I’ve been fortunate enough to be doing a fair amount of domestic traveling these past few months. When I travel with my family, we usually pick an accommodation that best suits our toddler – rental apartments, hotel suites, any place that might mean my husband and I don’t have to spend an evening sequestered in a bathroom while our daughter beds down at 7:30pm.
On my own, however, I’m free to try a range of accommodation, from budget hotels (and one capsule ryokan I have booked for my early September weekend in Kyoto) to classy luxury or boutique hotels. Lately, I’v been staying in the properties that fall in between – independent establishments that would suit a mid-range budget*. Here are a few of my more memorable stays:
1. Hotel Koraku (Okayama) – From the friendly front desk staff to the killer location, there wasn’t anything I didn’t like about the Hotel Koraku. You’re steps from a tram stop, a ten minute walk from the main train station and in the thick of an excellent restaurant district. The front desk even provides its own hand-drawn, visitor and staff recommended map (in English!) of favorite local restaurants. Rooms are a very good size and the hotel’s position – set back a block from the main drag – ensures a quiet sleep.
2. The Claska (Tokyo) – This is probably the priciest hotel on this list for a solo traveler but it still doesn’t break the bank. There are even two single rooms on offer, both with unique decorations. In fact, in keeping with the “boutique hotel” theme, a different designer was hired to kit out each room. I stayed in a room that had soft carpet, a beautiful vanity and stuffed animals decorating the comfortable bed. Sounds odd but I had a thoroughly enjoyable stay. The only downside to this property is its distance from the train or metro (a 20-30 minute walk).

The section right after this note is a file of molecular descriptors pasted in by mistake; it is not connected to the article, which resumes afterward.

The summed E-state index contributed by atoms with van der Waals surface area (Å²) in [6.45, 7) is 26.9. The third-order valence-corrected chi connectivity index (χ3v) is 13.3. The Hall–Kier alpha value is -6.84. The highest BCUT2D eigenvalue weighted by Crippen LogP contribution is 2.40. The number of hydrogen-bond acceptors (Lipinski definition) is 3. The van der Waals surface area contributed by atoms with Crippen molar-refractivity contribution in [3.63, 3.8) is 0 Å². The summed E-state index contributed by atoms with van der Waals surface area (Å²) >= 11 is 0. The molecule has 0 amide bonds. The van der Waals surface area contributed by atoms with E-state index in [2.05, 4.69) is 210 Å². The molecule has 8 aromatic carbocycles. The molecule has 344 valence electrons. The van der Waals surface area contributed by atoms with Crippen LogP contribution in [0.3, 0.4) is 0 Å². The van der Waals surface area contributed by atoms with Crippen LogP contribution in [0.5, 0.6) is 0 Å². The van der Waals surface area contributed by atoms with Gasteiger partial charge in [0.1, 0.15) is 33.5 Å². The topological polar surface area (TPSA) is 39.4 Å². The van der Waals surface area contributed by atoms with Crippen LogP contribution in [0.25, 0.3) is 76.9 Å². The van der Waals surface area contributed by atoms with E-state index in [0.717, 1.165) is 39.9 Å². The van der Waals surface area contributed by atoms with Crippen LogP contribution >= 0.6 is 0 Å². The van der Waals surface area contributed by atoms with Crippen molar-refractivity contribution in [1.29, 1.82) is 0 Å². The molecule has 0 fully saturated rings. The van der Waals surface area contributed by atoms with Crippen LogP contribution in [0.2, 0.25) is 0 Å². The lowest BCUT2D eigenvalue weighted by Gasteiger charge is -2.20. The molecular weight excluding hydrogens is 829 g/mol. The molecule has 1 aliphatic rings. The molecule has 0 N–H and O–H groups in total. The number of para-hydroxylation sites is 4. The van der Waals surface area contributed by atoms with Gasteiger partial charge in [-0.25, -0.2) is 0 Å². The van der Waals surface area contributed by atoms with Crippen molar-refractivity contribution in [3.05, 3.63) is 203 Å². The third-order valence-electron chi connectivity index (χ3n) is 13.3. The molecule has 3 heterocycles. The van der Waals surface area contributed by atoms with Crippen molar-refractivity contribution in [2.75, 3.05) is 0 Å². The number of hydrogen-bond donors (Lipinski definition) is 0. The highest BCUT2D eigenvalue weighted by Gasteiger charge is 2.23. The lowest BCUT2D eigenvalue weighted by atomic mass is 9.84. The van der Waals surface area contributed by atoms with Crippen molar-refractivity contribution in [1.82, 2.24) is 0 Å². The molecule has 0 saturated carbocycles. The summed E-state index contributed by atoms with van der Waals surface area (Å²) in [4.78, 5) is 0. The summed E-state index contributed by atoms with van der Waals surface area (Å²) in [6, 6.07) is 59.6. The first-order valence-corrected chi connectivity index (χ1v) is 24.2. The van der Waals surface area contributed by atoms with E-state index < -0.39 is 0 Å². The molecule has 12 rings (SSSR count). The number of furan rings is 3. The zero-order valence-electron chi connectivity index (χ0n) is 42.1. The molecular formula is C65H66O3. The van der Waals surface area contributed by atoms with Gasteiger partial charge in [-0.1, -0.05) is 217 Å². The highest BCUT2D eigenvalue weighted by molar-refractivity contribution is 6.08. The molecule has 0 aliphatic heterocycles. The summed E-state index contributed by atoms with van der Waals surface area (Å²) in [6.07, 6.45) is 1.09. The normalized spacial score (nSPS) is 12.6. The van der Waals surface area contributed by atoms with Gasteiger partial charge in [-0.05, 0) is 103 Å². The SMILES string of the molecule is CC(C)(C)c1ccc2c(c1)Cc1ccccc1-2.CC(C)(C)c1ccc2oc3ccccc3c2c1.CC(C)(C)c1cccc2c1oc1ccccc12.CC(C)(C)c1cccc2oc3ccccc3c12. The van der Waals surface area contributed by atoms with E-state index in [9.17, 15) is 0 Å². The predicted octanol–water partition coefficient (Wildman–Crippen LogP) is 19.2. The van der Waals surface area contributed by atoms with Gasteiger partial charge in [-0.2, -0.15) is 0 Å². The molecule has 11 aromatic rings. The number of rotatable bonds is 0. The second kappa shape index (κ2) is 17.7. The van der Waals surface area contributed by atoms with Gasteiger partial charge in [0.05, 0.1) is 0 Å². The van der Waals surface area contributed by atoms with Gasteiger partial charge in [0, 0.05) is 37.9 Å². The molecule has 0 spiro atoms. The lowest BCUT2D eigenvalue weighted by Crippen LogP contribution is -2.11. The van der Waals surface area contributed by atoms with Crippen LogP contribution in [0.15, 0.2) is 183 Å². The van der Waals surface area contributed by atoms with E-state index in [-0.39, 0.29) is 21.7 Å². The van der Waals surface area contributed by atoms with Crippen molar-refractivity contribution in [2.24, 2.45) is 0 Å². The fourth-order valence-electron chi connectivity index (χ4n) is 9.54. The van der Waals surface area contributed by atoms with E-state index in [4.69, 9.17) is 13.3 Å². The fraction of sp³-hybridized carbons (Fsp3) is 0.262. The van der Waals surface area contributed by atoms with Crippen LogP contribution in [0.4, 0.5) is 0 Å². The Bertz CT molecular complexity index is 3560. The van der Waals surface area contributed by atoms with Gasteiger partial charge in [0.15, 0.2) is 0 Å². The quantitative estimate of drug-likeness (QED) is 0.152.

3. Hotel Arietta (Osaka) – This hotel billed itself as an Italian-inspired property, which when overdone (I’m thinking of you, Olive Garden) can make one cringe. However, the lobby was tastefully decorated in warm stone and black wicker chairs with cream cushions, an immediately-inviting atmosphere and the perfect place to settle in for the included buffet breakfast. The rooms are more standard, but I had plenty of space in the single and a rather large bathroom. The location in downtown Osaka – close to transportation links but away from the noise – was perfect.
4. Plaza Hotel Premier (Fukuoka) – This hotel, steps from the heart of Fukuoka’s trendy Daimyo district, looks swish but doesn’t cost a fortune. The lobby is marbled and staff are crisply attired, but the rooms are relaxed and comfortable. My single wasn’t huge and the bathroom slightly cramped, but the included breakfast was stellar – a full buffet of French toast, eggs, meat, soup, salad, vegetables, bread, coffee, juices and tea. Despite the central location in a lively district, I had a very quiet sleep on a Saturday night here. A sister property, Plaza Hotel Tenjin, is around the corner.
5. Park Hotel (Tokyo) – The Park Hotel is probably the priciest of the lot but worth it for the level of comfort and ease of access. I stayed here with a friend in a double room, which had enough space for us to pop up a porta-crib for my daughter as well. The views are stellar – you either get a bayside room which overlooks Hamarikyu Garden or a city room where the skyline at night is mesmerizing. The staff here speak excellent English and there is even a foreign concierge (American, I think), should you need him. The metro is in the basement of the building or the JR train is a 7 minute walk. Rack rates are high but if you book in advance and/or spend 3-4 nights, a significant discount is available. We spent $160 a night for a double (4 nights total) and split the cost.
*Mid-range in Japan is a fairly comprehensive term, covering hotels from $50-$150 per person. My priciest night in the above properties was $115. My most affordable was $68. The best deals to be found are often on the hotel’s website, though aggregate websites like agoda.com or rakuten.co.jp sometimes turn up a lower price.